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Janet Jackson's Rhythm Nation 1814

Janet Jackson's Rhythm Nation 1814

April 24, 2007

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Product Details

  • Original Release Date: April 24, 2007
  • Release Date: April 24, 2007
  • Label: A&M
  • Copyright: (C) 1989 A&M Records
  • Record Company Required Metadata: Music file metadata contains unique purchase identifier. Learn more.
  • Total Length: 1:04:22
  • Genres:
  • ASIN: B000V657JM
  • Average Customer Review: 4.7 out of 5 stars  See all reviews (189 customer reviews)
  • Amazon Best Sellers Rank: #5,066 Paid in Albums (See Top 100 Paid in Albums)

Customer Reviews

Great beats, melodies, music and lyrics.
CD music collector
This was her second album since her debut earlier in the late 80's and is noteably her best and arguably one of the 90's best.
PePsI987
"Escapade" begins to sound like "Miss You Much" after a while, and so does "Love Will Never Do (Without You)".
Tameron Cantrell

Most Helpful Customer Reviews

69 of 74 people found the following review helpful By D. Mok on December 31, 1999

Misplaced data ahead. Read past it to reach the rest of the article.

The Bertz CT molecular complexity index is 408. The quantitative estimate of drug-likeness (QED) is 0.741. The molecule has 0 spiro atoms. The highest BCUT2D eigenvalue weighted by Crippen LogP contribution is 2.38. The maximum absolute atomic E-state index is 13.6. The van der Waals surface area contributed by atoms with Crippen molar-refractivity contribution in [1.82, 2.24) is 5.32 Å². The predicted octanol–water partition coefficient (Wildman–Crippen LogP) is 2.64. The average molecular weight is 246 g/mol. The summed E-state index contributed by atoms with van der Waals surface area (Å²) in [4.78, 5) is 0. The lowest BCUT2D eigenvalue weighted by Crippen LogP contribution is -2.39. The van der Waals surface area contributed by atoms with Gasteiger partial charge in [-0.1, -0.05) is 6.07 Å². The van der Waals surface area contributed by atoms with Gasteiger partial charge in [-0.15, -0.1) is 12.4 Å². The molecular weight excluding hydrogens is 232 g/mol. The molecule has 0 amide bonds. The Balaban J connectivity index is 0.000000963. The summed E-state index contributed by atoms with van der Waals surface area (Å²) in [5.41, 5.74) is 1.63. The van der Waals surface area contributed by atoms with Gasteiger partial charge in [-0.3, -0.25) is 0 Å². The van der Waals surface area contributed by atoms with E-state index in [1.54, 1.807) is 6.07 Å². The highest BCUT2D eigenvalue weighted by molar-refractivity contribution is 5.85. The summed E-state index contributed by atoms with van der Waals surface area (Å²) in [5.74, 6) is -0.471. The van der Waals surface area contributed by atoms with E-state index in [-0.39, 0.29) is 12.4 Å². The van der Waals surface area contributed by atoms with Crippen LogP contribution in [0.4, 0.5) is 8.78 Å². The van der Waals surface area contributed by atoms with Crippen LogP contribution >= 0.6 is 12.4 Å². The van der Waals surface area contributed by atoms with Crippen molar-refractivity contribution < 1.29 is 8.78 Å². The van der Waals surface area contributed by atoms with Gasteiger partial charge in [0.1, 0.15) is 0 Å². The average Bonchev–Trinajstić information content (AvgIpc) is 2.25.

Format: Audio CD
Control showed her to be a massive singles act, but Rhythm Nation: 1814 proved that Janet Jackson was not only capable of propelling a song, but fully conceiving a concept album as well. Rhythm Nation: 1814 was her most coherent artistic statement and, sadly, also her last truly great album: Edgy and diverse, dark but never completely forboding, Rhythm Nation combined tough beats, irresistible melodies and anthemic lyrics to build an R&B landmark.
The title track opens the album with a real kick, with Jimmy Jam and Terry Lewis' mighty rhythm track, the massive backing vocals and the stunning chorus. "State of the World" was a deserved radio hit (which but for the lack of a commercial release would've been the album's *eighth* Top 10 single); "Miss You Much" added a maturity and a harder-edged sound to her Control dance formula and triumphed in spades; "Come Back to Me" and "Lonely"'s Spanish guitars and moody keyboards helped Janet achieve her first good ballad performances ("Let's Wait Awhile" from Control came tumbling down into the syrup jug); "Black Cat" was "Beat It" updated with snarling guitar riffs and a growling Janet Jackson lead vocal; and "Escapade" proved that Miss J. hadn't lost her sense of fun.